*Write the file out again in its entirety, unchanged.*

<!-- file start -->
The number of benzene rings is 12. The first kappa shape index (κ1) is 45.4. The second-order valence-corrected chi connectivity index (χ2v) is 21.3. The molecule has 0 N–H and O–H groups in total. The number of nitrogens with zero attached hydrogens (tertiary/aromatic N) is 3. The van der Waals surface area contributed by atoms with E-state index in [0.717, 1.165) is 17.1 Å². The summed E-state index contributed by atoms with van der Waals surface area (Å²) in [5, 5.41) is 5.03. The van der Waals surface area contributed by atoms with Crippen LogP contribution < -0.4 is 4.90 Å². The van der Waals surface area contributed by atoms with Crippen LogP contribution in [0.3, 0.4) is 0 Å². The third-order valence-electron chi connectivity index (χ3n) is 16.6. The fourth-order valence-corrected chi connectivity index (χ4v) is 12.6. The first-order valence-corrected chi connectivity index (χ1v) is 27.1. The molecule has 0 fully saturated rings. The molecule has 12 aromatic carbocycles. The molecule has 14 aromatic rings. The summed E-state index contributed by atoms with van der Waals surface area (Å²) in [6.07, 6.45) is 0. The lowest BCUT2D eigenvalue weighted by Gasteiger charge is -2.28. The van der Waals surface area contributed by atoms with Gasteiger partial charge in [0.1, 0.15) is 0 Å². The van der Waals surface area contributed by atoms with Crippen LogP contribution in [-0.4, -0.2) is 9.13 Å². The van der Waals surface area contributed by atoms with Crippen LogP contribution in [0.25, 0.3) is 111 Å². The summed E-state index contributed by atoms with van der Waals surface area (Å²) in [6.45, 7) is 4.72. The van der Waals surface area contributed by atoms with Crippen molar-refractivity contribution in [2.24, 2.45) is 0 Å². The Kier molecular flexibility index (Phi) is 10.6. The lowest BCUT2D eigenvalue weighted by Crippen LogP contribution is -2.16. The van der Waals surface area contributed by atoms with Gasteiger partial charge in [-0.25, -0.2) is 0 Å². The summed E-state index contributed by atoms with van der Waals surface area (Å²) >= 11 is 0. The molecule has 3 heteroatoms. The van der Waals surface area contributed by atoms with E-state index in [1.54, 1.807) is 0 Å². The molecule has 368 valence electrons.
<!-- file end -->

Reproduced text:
The number of benzene rings is 12. The first kappa shape index (κ1) is 45.4. The second-order valence-corrected chi connectivity index (χ2v) is 21.3. The molecule has 0 N–H and O–H groups in total. The number of nitrogens with zero attached hydrogens (tertiary/aromatic N) is 3. The van der Waals surface area contributed by atoms with E-state index in [0.717, 1.165) is 17.1 Å². The summed E-state index contributed by atoms with van der Waals surface area (Å²) in [5, 5.41) is 5.03. The van der Waals surface area contributed by atoms with Crippen LogP contribution < -0.4 is 4.90 Å². The van der Waals surface area contributed by atoms with Crippen LogP contribution in [0.3, 0.4) is 0 Å². The third-order valence-electron chi connectivity index (χ3n) is 16.6. The fourth-order valence-corrected chi connectivity index (χ4v) is 12.6. The first-order valence-corrected chi connectivity index (χ1v) is 27.1. The molecule has 0 fully saturated rings. The molecule has 12 aromatic carbocycles. The molecule has 14 aromatic rings. The summed E-state index contributed by atoms with van der Waals surface area (Å²) in [6.07, 6.45) is 0. The lowest BCUT2D eigenvalue weighted by Gasteiger charge is -2.28. The van der Waals surface area contributed by atoms with Gasteiger partial charge in [0.1, 0.15) is 0 Å². The van der Waals surface area contributed by atoms with Crippen LogP contribution in [-0.4, -0.2) is 9.13 Å². The van der Waals surface area contributed by atoms with Crippen LogP contribution in [0.25, 0.3) is 111 Å². The summed E-state index contributed by atoms with van der Waals surface area (Å²) in [6.45, 7) is 4.72. The van der Waals surface area contributed by atoms with Crippen molar-refractivity contribution in [2.24, 2.45) is 0 Å². The Kier molecular flexibility index (Phi) is 10.6. The lowest BCUT2D eigenvalue weighted by Crippen LogP contribution is -2.16. The van der Waals surface area contributed by atoms with Gasteiger partial charge in [-0.25, -0.2) is 0 Å². The summed E-state index contributed by atoms with van der Waals surface area (Å²) >= 11 is 0. The molecule has 3 heteroatoms. The van der Waals surface area contributed by atoms with E-state index in [1.54, 1.807) is 0 Å². The molecule has 368 valence electrons.